An Atiamuri man who punched and kicked his partner to death and struck her with an iron pole has tried to get his appeal heard again on the grounds he believed his lawyer didn't do a good job.
James William Te Hiko was found guilty in April 2017 of murdering 41-year-old Queenie Karaka, known as Nina Thompson, in April 2016 at Atiamuri.
He was sentenced by Justice Murray Gilbert to life imprisonment with a minimum non-parole period of 17 years on June 10, 2017.
Despite Thompson being unconscious after being punched and kicked more than 70 times and fighting for her life, Te Hiko chose not to seek medical attention for her.
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Te Hiko appealed his conviction and sentence to the Court of Appeal and it was dismissed. Te Hiko then sought a re-hearing of the appeal, primarily on the grounds of alleged shortcomings by the lawyer, Daniel Gardiner from Auckland, who represented him at the appeal.
A recently released Court of Appeal decision given by Justice Christine French on behalf of herself, Justice Cameron Mander and Justice Rachel Dunningham declined the application for the appeal to be heard again and disagreed with comments made about Gardiner's handling of the case.
Te Hiko admitted manslaughter but argued he lacked murderous intent because he was impaired by alcohol and drugs at the time of the killing.
The decision said Te Hiko gave evidence during the trial, saying he was addicted to methamphetamine and alcohol and was seeking treatment.
He explained he had a safety plan designed to keep him sober which his partner breached by inviting people to their home to drink. He said he ended up drinking too and also smoked methamphetamine, the decision said.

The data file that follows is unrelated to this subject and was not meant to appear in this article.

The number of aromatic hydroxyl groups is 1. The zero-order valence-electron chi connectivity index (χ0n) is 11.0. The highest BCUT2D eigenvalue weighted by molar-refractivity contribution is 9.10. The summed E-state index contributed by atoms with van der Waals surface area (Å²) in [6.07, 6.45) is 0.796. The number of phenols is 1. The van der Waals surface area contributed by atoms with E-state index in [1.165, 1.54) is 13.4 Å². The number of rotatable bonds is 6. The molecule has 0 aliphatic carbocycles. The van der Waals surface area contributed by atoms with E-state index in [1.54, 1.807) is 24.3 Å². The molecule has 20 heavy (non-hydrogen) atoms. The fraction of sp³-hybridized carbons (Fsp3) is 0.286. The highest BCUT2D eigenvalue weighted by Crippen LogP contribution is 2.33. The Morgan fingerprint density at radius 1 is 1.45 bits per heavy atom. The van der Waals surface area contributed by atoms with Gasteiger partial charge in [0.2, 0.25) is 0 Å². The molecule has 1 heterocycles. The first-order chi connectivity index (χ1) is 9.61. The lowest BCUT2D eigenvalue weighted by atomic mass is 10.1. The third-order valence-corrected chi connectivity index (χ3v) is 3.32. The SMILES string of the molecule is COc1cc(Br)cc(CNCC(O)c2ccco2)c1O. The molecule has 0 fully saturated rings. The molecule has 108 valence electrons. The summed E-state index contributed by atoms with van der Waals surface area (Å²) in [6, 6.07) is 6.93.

After the guests had left, he got into an argument with Thompson and she led him to understand she might have slept with someone else but refused to say who, the decision said.
He became enraged and attacked her, an action he attributed to the effects of methamphetamine. He estimated the assault would have lasted about 30 minutes with each blow accompanied by the question "Who the f*** is it?".
He admitted punching her in the head, kicking her "in the guts", lifting her up off the bed by her hair and throwing her around but denied ever using the pipe.
He accounted for her blood on the pipe by saying the police or ESR must have planted it there, the decision said.
The main ground of the application for the appeal to be heard again was the alleged incompetence of Gardiner, his appeal lawyer.
The decision said Te Hiko made numerous allegations including that his lawyer misunderstood and misinterpreted the grounds of appeal and misrepresented them in his submissions.
Te Hiko claimed his lawyer was "inexperienced" and "way out of [his] league".
However, the decision said regardless of the quality of the oral submissions, the particularised grounds of appeal and the written submissions were detailed and very clear.
"The court was well aware of the arguments which it for good reasons considered wholly untenable. The quality of the oral submissions would have had no effect on the outcome of the appeal."
Justice French said in the decision the judges were not persuaded that Te Hiko's application for a recall satisfied any of the three prerequisites for recall.
"There has been no fundamental error in the appeal process let alone one which requires correction in order to avoid a miscarriage of justice."
They noted Te Hiko had the option to seek the leave of the Supreme Court to appeal.